The National Minimum Wage has been the focus of many legal cases recently, with everything from sleep-in shifts and whistleblowing, to national naming and shaming for firms failing to pay the NMW.
With so much going on, it can be easy to lose track of what you need to be aware of, and what the latest ruling is. So, here is a quick rundown of all decisions, deadlines, and data you need to be aware of from our Business Helpline Partner, Croner.
A ruling on 13th July 2018 stated that employees are not entitled to the NMW if they are working a ‘sleep-in’ shift unless they are actually working. The ruling marked a dramatic turnaround, as previous cases of a similar nature had ruled in favour of the employee. Employers, particularly those working in the care sector, breathed a sigh of relief when the ruling was announced. However, it is worth bating your breath, as an appeal to the ruling has already been put forward, and the decision could be overturned in the near future.
It was recently reported by HMRC that whistleblowing regarding the NMW increased by 134% since last year. If that figure frightens you—it should—employers can receive fines up to 200% in arrears for NMW underpayments. Perhaps even worse than the financial damage is the reputational damage. Some big names were called out in the last round of naming and shaming. No firm is exempt, no matter its size or status.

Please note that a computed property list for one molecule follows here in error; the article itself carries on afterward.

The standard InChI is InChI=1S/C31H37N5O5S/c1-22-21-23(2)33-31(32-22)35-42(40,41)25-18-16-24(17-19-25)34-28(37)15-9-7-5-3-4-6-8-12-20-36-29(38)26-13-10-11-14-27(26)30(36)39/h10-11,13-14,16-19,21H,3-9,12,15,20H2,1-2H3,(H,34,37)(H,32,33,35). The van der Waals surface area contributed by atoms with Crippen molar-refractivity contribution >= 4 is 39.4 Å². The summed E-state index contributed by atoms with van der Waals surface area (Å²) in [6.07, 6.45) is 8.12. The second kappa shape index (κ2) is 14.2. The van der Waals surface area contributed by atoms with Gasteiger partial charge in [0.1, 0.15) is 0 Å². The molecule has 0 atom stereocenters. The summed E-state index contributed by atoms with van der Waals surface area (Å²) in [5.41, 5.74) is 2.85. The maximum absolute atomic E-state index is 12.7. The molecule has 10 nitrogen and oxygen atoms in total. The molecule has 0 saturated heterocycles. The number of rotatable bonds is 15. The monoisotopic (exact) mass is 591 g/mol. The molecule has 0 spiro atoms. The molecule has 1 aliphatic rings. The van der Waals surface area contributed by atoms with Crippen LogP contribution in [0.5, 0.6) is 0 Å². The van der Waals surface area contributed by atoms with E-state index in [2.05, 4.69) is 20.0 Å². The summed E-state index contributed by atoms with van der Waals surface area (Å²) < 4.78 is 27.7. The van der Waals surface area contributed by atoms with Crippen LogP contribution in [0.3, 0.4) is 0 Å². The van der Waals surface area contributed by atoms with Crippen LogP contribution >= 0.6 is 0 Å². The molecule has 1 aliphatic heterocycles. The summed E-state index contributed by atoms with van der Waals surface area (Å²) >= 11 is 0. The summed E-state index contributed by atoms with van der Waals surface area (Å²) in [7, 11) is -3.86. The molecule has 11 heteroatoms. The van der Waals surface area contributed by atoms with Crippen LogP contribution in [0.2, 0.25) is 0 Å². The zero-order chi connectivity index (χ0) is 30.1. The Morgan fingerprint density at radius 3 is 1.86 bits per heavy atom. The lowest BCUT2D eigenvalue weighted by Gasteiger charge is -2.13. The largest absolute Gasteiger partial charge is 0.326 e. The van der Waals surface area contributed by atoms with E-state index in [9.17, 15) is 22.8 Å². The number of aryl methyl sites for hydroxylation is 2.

Naming & shaming
Public naming and shaming of employers failing to pay the NMW has now occurred twice in one year. This kind of press fails to take into account that most underpayments are down to simple errors and are not malicious in nature.
Nearly 240 employers were called out in July, and approximately £1.4 million was paid out to 22,400 workers.
Paying the National Minimum Wage
To avoid NMW whistleblowing and subsequent naming and shaming, take care when reviewing your pay systems. A common reason employers get caught out is that they deduct uniforms and other expenses from employees’ wages, dipping them below the NMW. Another common reason is failure to pay for travel time.
NMW rates change every April; make sure you comply with the updated rates and look out for any errors. This is a good time to conduct a salary benchmarking review, to make sure your pay rates are both compliant and competitive.
Finally, keep up to date with any legislation changes, such as the ‘sleep-in’ ruling.
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